Object-Oriented Programming Best Practices with Kotlin

Learn how to write better code following Object Oriented Programming Best Practices with Kotlin and SOLID principles by developing a Terminal Android app. By Ivan Kušt.

Leave a rating/review
Download materials
Save for later

Object-Oriented Programming (OOP) is the most popular computer programming paradigm. Using it properly can make your life, and your coworkers’, lives easier. In this tutorial, you’ll build a terminal app to execute shell commands on Android.

In the process, you’ll learn the following:

  • Key principles of Object-Oriented Programming.
  • SOLID principles and how they make your code better.
  • Some Kotlin specific good-to-knows.

Also, if you’re completely new to Android development, read through our Beginning Android Development tutorials to familiarize yourself with the basics.

Note: This tutorial assumes you know the basics of Android development with Kotlin. However, if you’re new to Kotlin, check out our Kotlin introduction tutorial.

Getting started

To begin with, download the Kodeco Shell project using the Download Materials button at the top or bottom of this tutorial.

Open the starter project in Android Studio 2022.2.1 or later by selecting Open on the Android Studio welcome screen:

Android Studio Welcome Screen

The app consists of a single screen similar to Terminal on Windows/Linux/MacOS. It lets you input commands and show their output and errors. Additionally, there are two actions, one to stop a running command and one to clear the output.

Build and run the project. You should see the main, and only, screen of the app:

Main Screen

Whoa, what’s going on here? As you can see, the app currently refuses to run any commands, it just displays a non-cooperative message. Therefore, your job will be to use OOP Best Practices and fix that! You’ll add the ability to input commands and display their output.

Understanding Object-Oriented Programming?

Before adding any code, you should understand what OOP is.

Object-Oriented Programming is a programming model based on data. Everything is modeled as objects that can perform certain actions and communicate with each other.

For example, if you were to represent a car in object-oriented programming, one of the objects would be a Car. It would contain actions such as:

  • Accelerate
  • Brake
  • Steer left
  • Steer right

Classes and Objects

One of the most important distinctions in object-oriented programming is between classes and objects.

Continuing the car analogy, a class would be a concrete car model and make you can buy, for example — Fiat Panda.

A class describes how the car behaves, such as its top speed, how fast it can accelerate, etc. It is like a blueprint for the car.

An object is an instance of a car, if you go to a dealership and get yourself a Fiat Panda, the Panda you’re now driving in is an object.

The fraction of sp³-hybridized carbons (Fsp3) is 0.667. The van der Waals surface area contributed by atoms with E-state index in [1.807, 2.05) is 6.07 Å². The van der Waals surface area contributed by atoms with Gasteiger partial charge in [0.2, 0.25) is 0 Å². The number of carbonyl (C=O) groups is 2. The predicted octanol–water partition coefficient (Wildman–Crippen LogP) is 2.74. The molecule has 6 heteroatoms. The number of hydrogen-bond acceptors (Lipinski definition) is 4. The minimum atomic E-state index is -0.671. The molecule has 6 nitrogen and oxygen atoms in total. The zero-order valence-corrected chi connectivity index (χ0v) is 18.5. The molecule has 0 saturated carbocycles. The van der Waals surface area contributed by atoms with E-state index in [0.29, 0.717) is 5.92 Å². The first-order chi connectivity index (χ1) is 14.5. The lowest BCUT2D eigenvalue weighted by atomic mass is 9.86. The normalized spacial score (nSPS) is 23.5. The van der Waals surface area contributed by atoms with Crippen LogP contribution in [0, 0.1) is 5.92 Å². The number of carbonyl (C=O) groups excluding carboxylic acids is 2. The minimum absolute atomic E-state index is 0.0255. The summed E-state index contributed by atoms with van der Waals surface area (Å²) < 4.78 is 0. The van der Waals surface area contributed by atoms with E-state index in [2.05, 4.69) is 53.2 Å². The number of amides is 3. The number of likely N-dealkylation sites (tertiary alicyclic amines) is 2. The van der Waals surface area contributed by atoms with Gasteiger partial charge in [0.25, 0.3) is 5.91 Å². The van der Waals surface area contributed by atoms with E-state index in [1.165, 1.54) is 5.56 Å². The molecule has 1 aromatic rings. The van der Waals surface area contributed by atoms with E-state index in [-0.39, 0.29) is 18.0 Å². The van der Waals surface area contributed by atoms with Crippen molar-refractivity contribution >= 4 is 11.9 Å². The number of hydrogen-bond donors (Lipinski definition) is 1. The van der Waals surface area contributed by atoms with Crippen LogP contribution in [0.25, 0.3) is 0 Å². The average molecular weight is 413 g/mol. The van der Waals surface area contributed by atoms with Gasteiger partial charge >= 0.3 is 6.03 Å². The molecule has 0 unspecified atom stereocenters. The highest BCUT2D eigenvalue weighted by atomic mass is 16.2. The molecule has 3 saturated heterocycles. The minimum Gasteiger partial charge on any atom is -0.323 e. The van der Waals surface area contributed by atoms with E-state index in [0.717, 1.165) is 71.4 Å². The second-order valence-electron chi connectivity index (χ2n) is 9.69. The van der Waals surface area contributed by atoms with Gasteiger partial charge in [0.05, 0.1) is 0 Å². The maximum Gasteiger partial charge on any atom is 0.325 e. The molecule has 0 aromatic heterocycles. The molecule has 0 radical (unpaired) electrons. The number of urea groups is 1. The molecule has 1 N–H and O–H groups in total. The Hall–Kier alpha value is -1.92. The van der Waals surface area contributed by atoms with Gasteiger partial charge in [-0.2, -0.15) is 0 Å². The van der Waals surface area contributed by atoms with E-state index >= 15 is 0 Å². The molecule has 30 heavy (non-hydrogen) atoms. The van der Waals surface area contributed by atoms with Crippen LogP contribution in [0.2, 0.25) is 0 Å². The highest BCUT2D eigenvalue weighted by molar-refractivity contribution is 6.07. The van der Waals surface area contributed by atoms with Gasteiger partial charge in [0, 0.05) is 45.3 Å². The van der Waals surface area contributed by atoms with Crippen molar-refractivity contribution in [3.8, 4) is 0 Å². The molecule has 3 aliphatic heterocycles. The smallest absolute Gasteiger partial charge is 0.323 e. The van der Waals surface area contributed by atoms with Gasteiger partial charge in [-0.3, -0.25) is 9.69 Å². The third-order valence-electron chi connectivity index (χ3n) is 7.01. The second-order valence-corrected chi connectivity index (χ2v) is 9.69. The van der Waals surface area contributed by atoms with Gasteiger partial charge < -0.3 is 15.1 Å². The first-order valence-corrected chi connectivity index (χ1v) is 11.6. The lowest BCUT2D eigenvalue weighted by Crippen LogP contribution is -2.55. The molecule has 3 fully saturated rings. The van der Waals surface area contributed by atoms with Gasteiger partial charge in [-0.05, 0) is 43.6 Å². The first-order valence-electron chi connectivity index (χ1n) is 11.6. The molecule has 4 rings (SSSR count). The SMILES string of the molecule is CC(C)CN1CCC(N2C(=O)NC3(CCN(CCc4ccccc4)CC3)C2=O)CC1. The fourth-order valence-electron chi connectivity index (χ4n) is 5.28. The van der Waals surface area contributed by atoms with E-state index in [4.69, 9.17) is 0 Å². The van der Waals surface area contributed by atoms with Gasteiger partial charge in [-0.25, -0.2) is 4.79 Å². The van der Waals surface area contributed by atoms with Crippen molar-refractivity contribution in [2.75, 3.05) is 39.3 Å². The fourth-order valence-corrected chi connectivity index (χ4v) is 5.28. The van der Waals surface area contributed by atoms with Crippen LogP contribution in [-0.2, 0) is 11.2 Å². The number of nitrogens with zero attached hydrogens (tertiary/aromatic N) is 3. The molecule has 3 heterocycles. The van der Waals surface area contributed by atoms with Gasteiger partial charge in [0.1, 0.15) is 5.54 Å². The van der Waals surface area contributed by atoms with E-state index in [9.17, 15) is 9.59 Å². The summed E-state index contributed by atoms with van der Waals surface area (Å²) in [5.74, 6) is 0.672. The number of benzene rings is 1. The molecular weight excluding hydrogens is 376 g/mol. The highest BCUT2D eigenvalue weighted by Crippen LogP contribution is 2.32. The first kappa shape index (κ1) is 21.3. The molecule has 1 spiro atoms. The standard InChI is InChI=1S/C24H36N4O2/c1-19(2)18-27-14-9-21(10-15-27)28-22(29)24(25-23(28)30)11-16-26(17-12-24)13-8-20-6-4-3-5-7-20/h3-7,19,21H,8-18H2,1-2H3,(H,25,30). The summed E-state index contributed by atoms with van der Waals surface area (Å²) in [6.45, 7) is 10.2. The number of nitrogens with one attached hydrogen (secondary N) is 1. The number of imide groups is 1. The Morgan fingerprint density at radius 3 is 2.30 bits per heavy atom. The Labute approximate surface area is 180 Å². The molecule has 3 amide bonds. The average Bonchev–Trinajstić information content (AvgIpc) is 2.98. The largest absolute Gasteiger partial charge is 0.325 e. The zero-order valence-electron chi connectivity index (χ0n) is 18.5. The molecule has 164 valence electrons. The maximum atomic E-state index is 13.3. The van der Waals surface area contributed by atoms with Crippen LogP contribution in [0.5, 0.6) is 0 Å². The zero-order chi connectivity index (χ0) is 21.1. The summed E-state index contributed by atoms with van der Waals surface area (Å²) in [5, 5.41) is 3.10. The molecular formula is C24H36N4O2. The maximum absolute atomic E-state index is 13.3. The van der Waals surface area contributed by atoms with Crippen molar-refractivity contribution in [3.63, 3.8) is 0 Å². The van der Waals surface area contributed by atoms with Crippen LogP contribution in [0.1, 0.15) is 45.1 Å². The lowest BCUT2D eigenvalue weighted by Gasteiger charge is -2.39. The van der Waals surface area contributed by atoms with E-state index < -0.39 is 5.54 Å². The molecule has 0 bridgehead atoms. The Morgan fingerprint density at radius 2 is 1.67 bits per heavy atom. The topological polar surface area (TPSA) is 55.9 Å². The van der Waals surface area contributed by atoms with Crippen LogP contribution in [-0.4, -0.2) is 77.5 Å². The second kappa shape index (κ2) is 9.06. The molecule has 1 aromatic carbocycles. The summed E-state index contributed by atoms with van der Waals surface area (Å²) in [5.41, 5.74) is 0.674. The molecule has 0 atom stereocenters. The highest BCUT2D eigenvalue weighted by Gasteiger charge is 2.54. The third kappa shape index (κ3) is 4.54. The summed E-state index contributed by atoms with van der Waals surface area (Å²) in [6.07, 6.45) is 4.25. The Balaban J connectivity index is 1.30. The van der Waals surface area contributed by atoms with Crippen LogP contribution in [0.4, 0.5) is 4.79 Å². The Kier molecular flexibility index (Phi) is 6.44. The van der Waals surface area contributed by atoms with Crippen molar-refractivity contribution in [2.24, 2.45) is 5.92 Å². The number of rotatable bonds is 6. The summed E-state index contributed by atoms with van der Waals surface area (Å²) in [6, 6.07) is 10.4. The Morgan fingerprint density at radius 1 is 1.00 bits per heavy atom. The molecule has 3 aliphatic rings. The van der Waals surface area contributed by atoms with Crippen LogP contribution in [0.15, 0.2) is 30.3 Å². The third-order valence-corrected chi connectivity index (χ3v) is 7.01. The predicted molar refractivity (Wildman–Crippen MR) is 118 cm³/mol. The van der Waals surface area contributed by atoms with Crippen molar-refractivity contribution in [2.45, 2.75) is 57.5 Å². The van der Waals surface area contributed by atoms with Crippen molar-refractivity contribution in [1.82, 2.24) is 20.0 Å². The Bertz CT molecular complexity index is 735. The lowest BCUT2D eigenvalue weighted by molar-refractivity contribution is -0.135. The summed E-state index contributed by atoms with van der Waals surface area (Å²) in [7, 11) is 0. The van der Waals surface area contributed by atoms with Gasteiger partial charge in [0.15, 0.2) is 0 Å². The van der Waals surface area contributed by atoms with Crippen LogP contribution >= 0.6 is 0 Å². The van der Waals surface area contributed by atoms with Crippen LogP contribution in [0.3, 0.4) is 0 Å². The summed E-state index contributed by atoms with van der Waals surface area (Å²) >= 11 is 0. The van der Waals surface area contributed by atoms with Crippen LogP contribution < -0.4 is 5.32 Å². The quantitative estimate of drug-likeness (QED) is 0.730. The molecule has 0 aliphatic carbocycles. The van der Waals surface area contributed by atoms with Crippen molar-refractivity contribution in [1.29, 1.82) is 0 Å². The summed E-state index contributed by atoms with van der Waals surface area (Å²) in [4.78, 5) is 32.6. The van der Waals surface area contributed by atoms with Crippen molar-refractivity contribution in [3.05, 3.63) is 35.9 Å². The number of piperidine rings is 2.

Class vs Object

Let’s take a look at classes in KodecoShell app:

  • MainActivity class represents the screen shown when you open the app.
  • TerminalCommandProcessor class processes commands that you’ll enter on the screen and takes care of capturing their output and errors.
  • Shell class executes the commands using Android runtime.
  • TerminalItem class represents a chunk of text shown on the screen, a command that was entered, its output or error.

KodecoShell classes

MainActivity uses TerminalCommandProcessor to process the commands the user enters. To do so, it first needs to create an object from it, referred to as “creating an object” or “instantiating an object of a class”.

To achieve this in Kotlin, you use:

private val commandProcessor: TerminalCommandProcessor = TerminalCommandProcessor()

Afterward, you could use it by calling its functions, for example:


Key Principles of OOP

Now that you know the basics, it’s time to move on to the key principles of OOP:

  • Encapsulation
  • Abstraction
  • Inheritance
  • Polymorphism

These principles make it possible to build code that is easy to understand and maintain.

Understanding Encapsulation and Kotlin Classes

Data inside a class can be restricted. Make sure other classes can only change the data in expected ways and prevent state inconsistencies.

In short, the outside world doesn’t need to know how a class does something, but what it does.

In Kotlin, you use visibility modifiers to control the visibility of properties and functions inside classes. Two of the most important ones are:

  • private: property or function is only visible inside the class where it’s defined.
  • public: default visibility modifier if none is specified, property or function is visible everywhere.
Note: For more information on Kotlin visibility modifiers check the official documentation.

Marking the internal data of a class as private prevents other classes from modifying it unexpectedly and causing errors.